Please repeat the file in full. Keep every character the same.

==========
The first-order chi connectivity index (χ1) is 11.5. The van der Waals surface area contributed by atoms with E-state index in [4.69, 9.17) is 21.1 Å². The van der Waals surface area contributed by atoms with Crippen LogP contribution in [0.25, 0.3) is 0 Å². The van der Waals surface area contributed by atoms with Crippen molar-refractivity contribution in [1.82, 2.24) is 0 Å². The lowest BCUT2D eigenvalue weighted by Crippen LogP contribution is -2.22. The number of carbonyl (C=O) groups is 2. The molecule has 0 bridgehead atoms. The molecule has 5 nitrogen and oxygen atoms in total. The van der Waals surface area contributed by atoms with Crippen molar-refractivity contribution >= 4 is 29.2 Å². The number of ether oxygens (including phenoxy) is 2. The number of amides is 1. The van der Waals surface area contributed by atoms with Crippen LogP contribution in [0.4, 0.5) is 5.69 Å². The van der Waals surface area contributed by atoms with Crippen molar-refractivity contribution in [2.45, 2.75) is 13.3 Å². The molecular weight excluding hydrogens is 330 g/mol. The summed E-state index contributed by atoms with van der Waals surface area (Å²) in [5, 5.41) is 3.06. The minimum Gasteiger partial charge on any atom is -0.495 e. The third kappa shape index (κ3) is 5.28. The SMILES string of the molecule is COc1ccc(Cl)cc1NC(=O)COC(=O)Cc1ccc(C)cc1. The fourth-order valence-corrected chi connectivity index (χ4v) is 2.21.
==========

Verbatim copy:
The first-order chi connectivity index (χ1) is 11.5. The van der Waals surface area contributed by atoms with E-state index in [4.69, 9.17) is 21.1 Å². The van der Waals surface area contributed by atoms with Crippen LogP contribution in [0.25, 0.3) is 0 Å². The van der Waals surface area contributed by atoms with Crippen molar-refractivity contribution in [1.82, 2.24) is 0 Å². The lowest BCUT2D eigenvalue weighted by Crippen LogP contribution is -2.22. The number of carbonyl (C=O) groups is 2. The molecule has 0 bridgehead atoms. The molecule has 5 nitrogen and oxygen atoms in total. The van der Waals surface area contributed by atoms with Crippen molar-refractivity contribution >= 4 is 29.2 Å². The number of ether oxygens (including phenoxy) is 2. The number of amides is 1. The van der Waals surface area contributed by atoms with Crippen LogP contribution in [0.4, 0.5) is 5.69 Å². The van der Waals surface area contributed by atoms with Crippen molar-refractivity contribution in [2.45, 2.75) is 13.3 Å². The molecular weight excluding hydrogens is 330 g/mol. The summed E-state index contributed by atoms with van der Waals surface area (Å²) in [5, 5.41) is 3.06. The minimum Gasteiger partial charge on any atom is -0.495 e. The third kappa shape index (κ3) is 5.28. The SMILES string of the molecule is COc1ccc(Cl)cc1NC(=O)COC(=O)Cc1ccc(C)cc1. The fourth-order valence-corrected chi connectivity index (χ4v) is 2.21.